In this collection of thematically arranged essays on the Gospel according to Mark, the first part highlights its reception in early Christianity, its text form as an episodic narrative and its relation to contemporary genres. It recognizes Mark’s dependence on traditions from and about Jesus of Nazareth and the presupposed knowledge about the narrated locations in Galilee. The second part focuses on the discourse itself, presenting studies on style, use of metaphor, intertextuality, and strategies of persuasion. The third part treats the Christology, ethics and eschatology and the way in which the narrator gives meaning to Jesus’s death. The fourth part returns to the burning issue of what lies behind Mark and how we can study it, ending with a proposal to discuss the composition of the narrative within the framework of performance theory.
Author: Eldon Jay Epp
Eldon Jay Epp’s second volume of collected essays consists of articles previously published during 2006-2017. All treat aspects of the New Testament textual criticism, but focus on historical and methodological issues relevant to constructing the earliest attainable text of the New Testament writings.

More specific emphasis falls upon the nature of textual transmission and the text-critical process, and heavily on the criteria employed in establishing that earliest available text. Moreover, textual grouping is examined at length, and prominent is the current approach to textual variants not approved for the constructed text, for they have stories tell regarding theological, ethical, and real-life issues as the early Christian churches sought to work out their own status, practices, and destiny.
Author: Tzvi Abusch
In this volume, Tzvi Abusch presents studies written over a span of forty years prior to his retirement from Brandeis University in 2019. They reflect several themes that he has pursued in addition to his work on witchcraft literature and the Epic of Gilgamesh. Part 1 includes general articles on Mesopotamian magic, religion, and mythology, followed by a set of articles on Akkadian prayers, especially šuillas, focusing on exegetical and linguistic (synchronic) studies and on diachronic analyses. Part 2 contains a series of literary studies of Mesopotamian and biblical classics. Part 3 is devoted to comparative studies of terms and phenomena. Part 4 examines legal texts.

The Harvard Semitic Studies series publishes volumes from the Harvard Museum of the Ancient Near East. Other series offered by Brill that publish volumes from the Museum include Studies in the Archaeology and History of the Levant and Harvard Semitic Monographs, https://hmane.harvard.edu/publications.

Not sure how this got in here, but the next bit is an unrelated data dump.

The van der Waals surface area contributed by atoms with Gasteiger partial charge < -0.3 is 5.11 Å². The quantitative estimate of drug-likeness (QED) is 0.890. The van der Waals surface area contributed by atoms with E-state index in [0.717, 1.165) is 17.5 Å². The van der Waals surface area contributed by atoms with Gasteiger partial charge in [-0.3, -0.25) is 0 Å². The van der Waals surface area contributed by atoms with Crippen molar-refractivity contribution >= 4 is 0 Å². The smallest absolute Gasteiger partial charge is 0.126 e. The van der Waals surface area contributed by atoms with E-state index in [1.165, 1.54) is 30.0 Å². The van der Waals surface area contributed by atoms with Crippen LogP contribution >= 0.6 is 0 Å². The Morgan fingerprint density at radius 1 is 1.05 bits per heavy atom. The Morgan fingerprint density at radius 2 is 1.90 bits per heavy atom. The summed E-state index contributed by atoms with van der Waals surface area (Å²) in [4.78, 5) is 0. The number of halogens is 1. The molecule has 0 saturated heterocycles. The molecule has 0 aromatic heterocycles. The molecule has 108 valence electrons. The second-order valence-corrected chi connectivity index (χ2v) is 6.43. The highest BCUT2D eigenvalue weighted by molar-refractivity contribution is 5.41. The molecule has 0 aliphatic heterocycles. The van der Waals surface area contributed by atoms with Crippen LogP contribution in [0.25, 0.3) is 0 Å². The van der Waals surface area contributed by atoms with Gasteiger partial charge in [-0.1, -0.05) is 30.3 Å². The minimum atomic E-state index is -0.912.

Author: Justin Allison
In Saving One Another: Philodemus and Paul on Moral Formation in Community Justin Reid Allison compares how the Epicurean philosopher Philodemus and the Christian apostle Paul envisioned the members of their communities helping one another to grow into moral maturity. Allison establishes that Philodemus and Paul are more similar than previously noticed in their conception and practice of moral formation in community, and that these similarities offer a critical opportunity to consider important differences between the two as well. By deepening the comparison to include differences alongside similarities, and to include theological and socio-economic facets of communal moral formation, Allison shows that Philodemus and Paul uniquely shed fresh light on one another’s texts when understood in comparative perspective.

Abstract

This article examines Judith’s prayer in chapter 9 of the book of Judith from the perspective of the guidelines on speech-in-character found in Aelius Theon’s Progymnasmata (mid/end of the first century CE). According to the guidelines, it is important for an author of prose to achieve correspondence between the literary persona and the actual speech-in-character. This article examines the extent to which Judith’s prayer in chapter 9 observes Theon’s guidelines, as well as the theological implications of this.

In: Journal for the Study of Judaism

Abstract

Josephus offers one of our most extensive sources for the study of ancient Judaism, and his treatment of the Samaritans is no exception. In this article, I synchronize attention to Josephus’ representations of Samaritans with the turn in Biblical Studies and Jewish Studies towards the contestation of ancient “Israel” throughout antiquity. First, I argue that we see more clearly how Josephus actively constructs Samaritan identity by comparison to shared contestation of Israelite genealogy and geography in the Martyrdom of Isaiah, 4 Baruch, Pseudo-Philo, and Megillat Taʿanit. Second, I suggest that such an approach develops an alternative way to write ancient Jewish history with Josephus, incorporating his work into discussions of ancient Jewish self-representation beyond the choice between historical reality check or self-sustaining rhetoric.

In: Journal for the Study of Judaism

The article focuses on a neglected passage in the sixth Catechesis of Cyril of Jerusalem in which he speaks of the Manichaean ‘ceremony of the fig’. First I give the Greek text and a fresh translation of Cat. VI,33; then I analyse its contents. I note that Cyril seems to have been well acquainted with books of the Manichaeans (in all likelihood Mani’s Treasure, maybe others as well) in which the myth of the Seduction of the Archons was told and investigate his description of the Manichaean ‘ceremony of the fig’. Cyril’s account seems to be corroborated by one or even two of the miniatures from Central Asia in which figs appear to be central in Manichaean sacred meals.

In: Mani and Augustine
In: Mani and Augustine
In: Mani and Augustine
In: Mani and Augustine